The metallic asteroid Psyche poses a question--What is it? A failed planet--metal core intact? The result of a crash of metal rocks and fragments that melted together? Or is it iron volcanic, spewing out liquid iron to the surface and coating it?
Did you know?
OSIRIS-Rex Kansas connection
One member of the OSIRIS-Rex successful sample return mission team has KU roots. Dr. Humberto Campins, an international expert on asteroids, earned his bachelors degree in physics and astronomy at KU in 1977. Campins is Pegasus Professor of Physics and Astronomy and head of the Planetary Science Group at the University of Central Florida. The IAU named asteroid "3327 Campins" after him. Photo source: humbertocampins.com
Interstellar Seminar to expand
Last spring's successful WSU Interstellar Seminar will return in Spring 2024 with two sections: undergrad and graduate credit, the latter being directed at precollege teachers.
Plus, there will be an option for those interested but not needing college credit.
The Kansas State Library Services partners with the Solar Eclipse Activities in Libraries (SEAL) program to help Kansas libraries have access to their resources. The state library does not administer the program but serves as a conduit. With another solar eclipse coming in April '24, any public libraries interested in being involved, check into ithere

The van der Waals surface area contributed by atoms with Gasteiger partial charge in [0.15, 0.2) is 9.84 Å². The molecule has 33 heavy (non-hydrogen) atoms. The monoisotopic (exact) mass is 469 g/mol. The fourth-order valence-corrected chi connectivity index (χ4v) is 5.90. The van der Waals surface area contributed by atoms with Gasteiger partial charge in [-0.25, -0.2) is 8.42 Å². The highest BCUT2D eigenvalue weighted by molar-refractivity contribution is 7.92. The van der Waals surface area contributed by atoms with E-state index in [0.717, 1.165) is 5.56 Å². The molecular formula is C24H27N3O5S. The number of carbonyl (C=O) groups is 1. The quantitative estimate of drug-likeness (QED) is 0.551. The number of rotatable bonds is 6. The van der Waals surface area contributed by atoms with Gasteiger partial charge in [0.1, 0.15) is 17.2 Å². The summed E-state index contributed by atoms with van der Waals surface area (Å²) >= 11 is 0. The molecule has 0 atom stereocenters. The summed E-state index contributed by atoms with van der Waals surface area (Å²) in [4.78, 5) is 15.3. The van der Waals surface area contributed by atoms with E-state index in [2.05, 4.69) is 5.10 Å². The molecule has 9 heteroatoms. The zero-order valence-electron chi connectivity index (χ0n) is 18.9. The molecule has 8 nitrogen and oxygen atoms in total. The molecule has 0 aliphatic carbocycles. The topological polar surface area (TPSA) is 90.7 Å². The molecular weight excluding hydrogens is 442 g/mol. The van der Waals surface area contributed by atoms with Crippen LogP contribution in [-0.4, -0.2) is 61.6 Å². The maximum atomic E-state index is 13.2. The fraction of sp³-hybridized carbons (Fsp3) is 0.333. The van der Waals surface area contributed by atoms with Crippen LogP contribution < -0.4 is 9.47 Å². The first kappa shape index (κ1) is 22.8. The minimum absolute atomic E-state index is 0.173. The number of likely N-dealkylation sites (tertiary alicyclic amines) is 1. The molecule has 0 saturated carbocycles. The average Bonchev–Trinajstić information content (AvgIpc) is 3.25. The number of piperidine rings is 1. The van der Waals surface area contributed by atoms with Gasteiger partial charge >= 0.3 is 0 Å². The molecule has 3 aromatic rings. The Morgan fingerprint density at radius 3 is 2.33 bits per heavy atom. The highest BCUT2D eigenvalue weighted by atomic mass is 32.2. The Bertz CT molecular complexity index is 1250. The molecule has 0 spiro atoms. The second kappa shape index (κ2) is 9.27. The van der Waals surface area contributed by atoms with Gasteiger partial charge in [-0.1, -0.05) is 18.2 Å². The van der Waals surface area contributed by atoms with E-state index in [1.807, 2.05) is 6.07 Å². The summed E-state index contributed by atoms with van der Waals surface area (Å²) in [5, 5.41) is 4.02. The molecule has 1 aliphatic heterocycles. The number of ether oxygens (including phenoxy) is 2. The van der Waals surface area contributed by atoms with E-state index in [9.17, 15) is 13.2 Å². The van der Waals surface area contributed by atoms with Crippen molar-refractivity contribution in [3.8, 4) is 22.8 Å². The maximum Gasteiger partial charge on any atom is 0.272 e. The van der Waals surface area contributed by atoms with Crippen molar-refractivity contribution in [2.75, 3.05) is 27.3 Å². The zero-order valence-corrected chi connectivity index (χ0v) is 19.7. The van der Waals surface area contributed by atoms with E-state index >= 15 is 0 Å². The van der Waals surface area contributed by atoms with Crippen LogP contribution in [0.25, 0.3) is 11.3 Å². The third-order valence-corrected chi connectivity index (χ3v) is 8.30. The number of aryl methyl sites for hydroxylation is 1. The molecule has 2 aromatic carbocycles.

MANHATTAN--Matthew Culbertson, senior in physics and mechanical engineering is KSU's 84th Goldwater scholar.
Last spring his proposal was selected from over 5,000 entries in various STEM disciplines who are planning research-focused careers.
His project focuses on developing a random positioning machine for use with K-State's TRIGA Mark II nuclear reactor to model the combined effects of radiation and non-Earth gravities on a cell sample without actually sending samples into orbit. Image credit KSU press release
July saw the passing of Dr. Paul E. Fortin. Dedicated to aerospace Dr. Fortin spent 30 years in the USAF (Col. retired), also served in technical intelligence at the Pentagon. He was also a professor of engineering at KU, staff engineer for several aerospace companies and an author. Active in the Topeka Foundation for Aeronautical Education, he was always generous about sharing his love of flying.